Its investor base is biased toward institutions and pension funds, and the largest outflows came in the second half of the calendar-year 2020. As outflows continued in 2022, a much smaller proportion of assets went through the near-40% drawdown in 2022. In contrast, two Baillie Gifford funds, International and Baillie Gifford Global Alpha Growth, saw gaps deep in negative territory. Their performance profile was similar to the Long Term Global Growth fund, but the flows' profile was strikingly different: positive flows in 2020 were loaded towards the latter part of the year when performance started to turn, and large inflows continued in 2021 despite the sharp decline in these funds' values.

A similar story was seen in UK equities, where the most volatile area, small-cap stocks, had clearly negative flows, while in UL large caps, investor returns beat total returns.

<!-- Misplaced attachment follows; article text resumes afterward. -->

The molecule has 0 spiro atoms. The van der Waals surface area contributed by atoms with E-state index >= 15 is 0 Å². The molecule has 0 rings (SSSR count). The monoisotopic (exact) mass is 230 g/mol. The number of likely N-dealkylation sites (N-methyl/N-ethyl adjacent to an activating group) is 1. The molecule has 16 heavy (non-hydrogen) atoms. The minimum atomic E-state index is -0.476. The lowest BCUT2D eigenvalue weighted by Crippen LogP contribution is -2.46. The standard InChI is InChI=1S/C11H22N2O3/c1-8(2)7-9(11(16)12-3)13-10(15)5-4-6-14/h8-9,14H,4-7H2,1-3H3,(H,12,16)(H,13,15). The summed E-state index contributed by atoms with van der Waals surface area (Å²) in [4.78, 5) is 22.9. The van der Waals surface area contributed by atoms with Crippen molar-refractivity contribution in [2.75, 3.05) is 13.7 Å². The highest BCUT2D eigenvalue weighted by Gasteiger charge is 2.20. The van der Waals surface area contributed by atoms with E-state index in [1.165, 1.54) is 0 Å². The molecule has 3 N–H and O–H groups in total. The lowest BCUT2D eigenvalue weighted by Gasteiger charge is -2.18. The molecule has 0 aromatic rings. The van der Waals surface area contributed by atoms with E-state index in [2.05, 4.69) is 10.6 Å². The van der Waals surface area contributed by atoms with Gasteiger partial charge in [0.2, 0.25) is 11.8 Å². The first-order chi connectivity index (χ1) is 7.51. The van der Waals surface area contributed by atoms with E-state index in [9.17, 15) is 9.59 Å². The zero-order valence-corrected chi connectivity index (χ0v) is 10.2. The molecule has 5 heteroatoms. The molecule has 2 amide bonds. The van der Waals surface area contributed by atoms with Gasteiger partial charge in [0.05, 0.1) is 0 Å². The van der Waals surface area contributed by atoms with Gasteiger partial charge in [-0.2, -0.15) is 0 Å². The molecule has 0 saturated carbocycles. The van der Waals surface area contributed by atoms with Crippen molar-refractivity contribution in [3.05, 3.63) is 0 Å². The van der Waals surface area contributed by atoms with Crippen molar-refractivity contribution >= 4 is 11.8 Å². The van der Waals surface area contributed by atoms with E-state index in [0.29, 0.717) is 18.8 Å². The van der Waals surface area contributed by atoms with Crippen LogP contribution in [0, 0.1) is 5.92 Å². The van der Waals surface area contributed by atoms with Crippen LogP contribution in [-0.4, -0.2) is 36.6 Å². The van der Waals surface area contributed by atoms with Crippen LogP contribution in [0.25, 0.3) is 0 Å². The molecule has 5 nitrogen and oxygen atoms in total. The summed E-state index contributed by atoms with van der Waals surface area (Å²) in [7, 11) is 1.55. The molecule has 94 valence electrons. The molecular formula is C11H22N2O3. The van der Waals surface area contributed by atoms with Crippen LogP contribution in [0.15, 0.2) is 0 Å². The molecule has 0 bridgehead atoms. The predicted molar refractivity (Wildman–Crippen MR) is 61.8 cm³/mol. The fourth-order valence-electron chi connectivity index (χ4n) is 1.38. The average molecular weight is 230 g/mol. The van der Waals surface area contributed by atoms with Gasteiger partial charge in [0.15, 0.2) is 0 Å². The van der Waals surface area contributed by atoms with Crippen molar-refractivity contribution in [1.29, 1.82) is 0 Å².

In conclusion, the study underscores the importance of strategic timing, especially when dealing with less volatile investments, while cautioning against the challenges associated with high-risk categories. Opting for less volatile funds within each category is recommended, as they tend to offer more stable returns compared to their riskier counterparts. The study emphasises the need to stay focused on long-term goals and allocations, steering clear of the pitfalls of performance chasing and excessive concentration in high-risk funds.

Jonathan Miller is director of manager research, Morningstar.

These articles are provided for information purposes only.  Occasionally, an opinion about whether to buy or sell a specific investment may be provided by third parties.  The content is not intended to be a personal recommendation to buy or sell any financial instrument or product, or to adopt any investment strategy as it is not provided based on an assessment of your investing knowledge and experience, your financial situation or your investment objectives. The value of your investments, and the income derived from them, may go down as well as up. You may not get back all the money that you invest. The investments referred to in this article may not be suitable for all investors, and if in doubt, an investor should seek advice from a qualified investment adviser.